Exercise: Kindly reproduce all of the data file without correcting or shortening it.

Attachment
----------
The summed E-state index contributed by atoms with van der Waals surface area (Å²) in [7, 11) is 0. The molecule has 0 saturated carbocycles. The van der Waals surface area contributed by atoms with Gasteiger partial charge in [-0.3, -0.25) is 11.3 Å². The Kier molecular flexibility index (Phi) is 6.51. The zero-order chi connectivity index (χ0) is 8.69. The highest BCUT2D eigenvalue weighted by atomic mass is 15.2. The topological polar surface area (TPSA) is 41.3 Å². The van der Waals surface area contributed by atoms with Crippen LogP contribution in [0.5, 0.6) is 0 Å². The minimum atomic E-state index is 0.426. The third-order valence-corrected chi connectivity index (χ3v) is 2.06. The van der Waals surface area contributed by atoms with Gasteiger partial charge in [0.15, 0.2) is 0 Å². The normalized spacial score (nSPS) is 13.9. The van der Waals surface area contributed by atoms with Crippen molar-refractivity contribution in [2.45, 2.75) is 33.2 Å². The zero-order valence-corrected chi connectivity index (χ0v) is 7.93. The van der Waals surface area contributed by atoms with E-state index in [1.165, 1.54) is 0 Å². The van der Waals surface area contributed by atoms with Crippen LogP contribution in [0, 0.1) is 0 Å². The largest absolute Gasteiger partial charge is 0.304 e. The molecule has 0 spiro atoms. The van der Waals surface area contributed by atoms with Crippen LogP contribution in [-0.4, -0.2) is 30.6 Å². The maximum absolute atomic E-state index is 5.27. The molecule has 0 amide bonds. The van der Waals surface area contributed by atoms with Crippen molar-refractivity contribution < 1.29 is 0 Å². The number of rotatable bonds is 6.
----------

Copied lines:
The summed E-state index contributed by atoms with van der Waals surface area (Å²) in [7, 11) is 0. The molecule has 0 saturated carbocycles. The van der Waals surface area contributed by atoms with Gasteiger partial charge in [-0.3, -0.25) is 11.3 Å². The Kier molecular flexibility index (Phi) is 6.51. The zero-order chi connectivity index (χ0) is 8.69. The highest BCUT2D eigenvalue weighted by atomic mass is 15.2. The topological polar surface area (TPSA) is 41.3 Å². The van der Waals surface area contributed by atoms with Crippen LogP contribution in [0.5, 0.6) is 0 Å². The minimum atomic E-state index is 0.426. The third-order valence-corrected chi connectivity index (χ3v) is 2.06. The van der Waals surface area contributed by atoms with Gasteiger partial charge in [0.15, 0.2) is 0 Å². The normalized spacial score (nSPS) is 13.9. The van der Waals surface area contributed by atoms with Crippen molar-refractivity contribution in [2.45, 2.75) is 33.2 Å². The zero-order valence-corrected chi connectivity index (χ0v) is 7.93. The van der Waals surface area contributed by atoms with E-state index in [1.165, 1.54) is 0 Å². The van der Waals surface area contributed by atoms with Crippen LogP contribution in [0, 0.1) is 0 Å². The largest absolute Gasteiger partial charge is 0.304 e. The molecule has 0 spiro atoms. The van der Waals surface area contributed by atoms with Crippen LogP contribution in [-0.4, -0.2) is 30.6 Å². The maximum absolute atomic E-state index is 5.27. The molecule has 0 amide bonds. The van der Waals surface area contributed by atoms with Crippen molar-refractivity contribution < 1.29 is 0 Å². The number of rotatable bonds is 6.